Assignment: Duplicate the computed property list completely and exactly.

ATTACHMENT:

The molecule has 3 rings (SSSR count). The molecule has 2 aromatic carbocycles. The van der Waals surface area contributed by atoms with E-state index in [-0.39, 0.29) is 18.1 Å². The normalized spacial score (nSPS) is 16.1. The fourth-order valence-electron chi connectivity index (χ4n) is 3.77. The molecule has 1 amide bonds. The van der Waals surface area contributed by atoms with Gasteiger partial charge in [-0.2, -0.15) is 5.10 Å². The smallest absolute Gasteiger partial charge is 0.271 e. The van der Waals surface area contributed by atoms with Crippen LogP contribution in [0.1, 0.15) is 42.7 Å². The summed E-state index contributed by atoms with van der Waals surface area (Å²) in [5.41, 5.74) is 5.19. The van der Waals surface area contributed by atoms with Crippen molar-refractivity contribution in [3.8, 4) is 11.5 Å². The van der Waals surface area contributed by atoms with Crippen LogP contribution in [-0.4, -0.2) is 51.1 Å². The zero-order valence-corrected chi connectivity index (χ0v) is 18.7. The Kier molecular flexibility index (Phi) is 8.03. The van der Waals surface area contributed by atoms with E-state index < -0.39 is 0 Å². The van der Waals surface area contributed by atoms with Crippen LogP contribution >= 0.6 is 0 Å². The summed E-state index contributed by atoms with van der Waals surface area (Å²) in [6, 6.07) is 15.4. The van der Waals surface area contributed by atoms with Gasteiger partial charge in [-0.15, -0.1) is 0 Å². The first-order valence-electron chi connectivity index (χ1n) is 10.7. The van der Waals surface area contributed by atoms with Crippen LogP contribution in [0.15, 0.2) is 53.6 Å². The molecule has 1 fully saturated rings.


The molecule has 3 rings (SSSR count). The molecule has 2 aromatic carbocycles. The van der Waals surface area contributed by atoms with E-state index in [-0.39, 0.29) is 18.1 Å². The normalized spacial score (nSPS) is 16.1. The fourth-order valence-electron chi connectivity index (χ4n) is 3.77. The molecule has 1 amide bonds. The van der Waals surface area contributed by atoms with Gasteiger partial charge in [-0.2, -0.15) is 5.10 Å². The smallest absolute Gasteiger partial charge is 0.271 e. The van der Waals surface area contributed by atoms with Crippen LogP contribution in [0.1, 0.15) is 42.7 Å². The summed E-state index contributed by atoms with van der Waals surface area (Å²) in [5.41, 5.74) is 5.19. The van der Waals surface area contributed by atoms with Crippen molar-refractivity contribution in [3.8, 4) is 11.5 Å². The van der Waals surface area contributed by atoms with Crippen LogP contribution in [-0.4, -0.2) is 51.1 Å². The zero-order valence-corrected chi connectivity index (χ0v) is 18.7. The Kier molecular flexibility index (Phi) is 8.03. The van der Waals surface area contributed by atoms with E-state index < -0.39 is 0 Å². The van der Waals surface area contributed by atoms with Crippen LogP contribution >= 0.6 is 0 Å². The summed E-state index contributed by atoms with van der Waals surface area (Å²) in [6, 6.07) is 15.4. The van der Waals surface area contributed by atoms with Gasteiger partial charge in [-0.15, -0.1) is 0 Å². The first-order valence-electron chi connectivity index (χ1n) is 10.7. The van der Waals surface area contributed by atoms with Crippen LogP contribution in [0.15, 0.2) is 53.6 Å². The molecule has 1 fully saturated rings.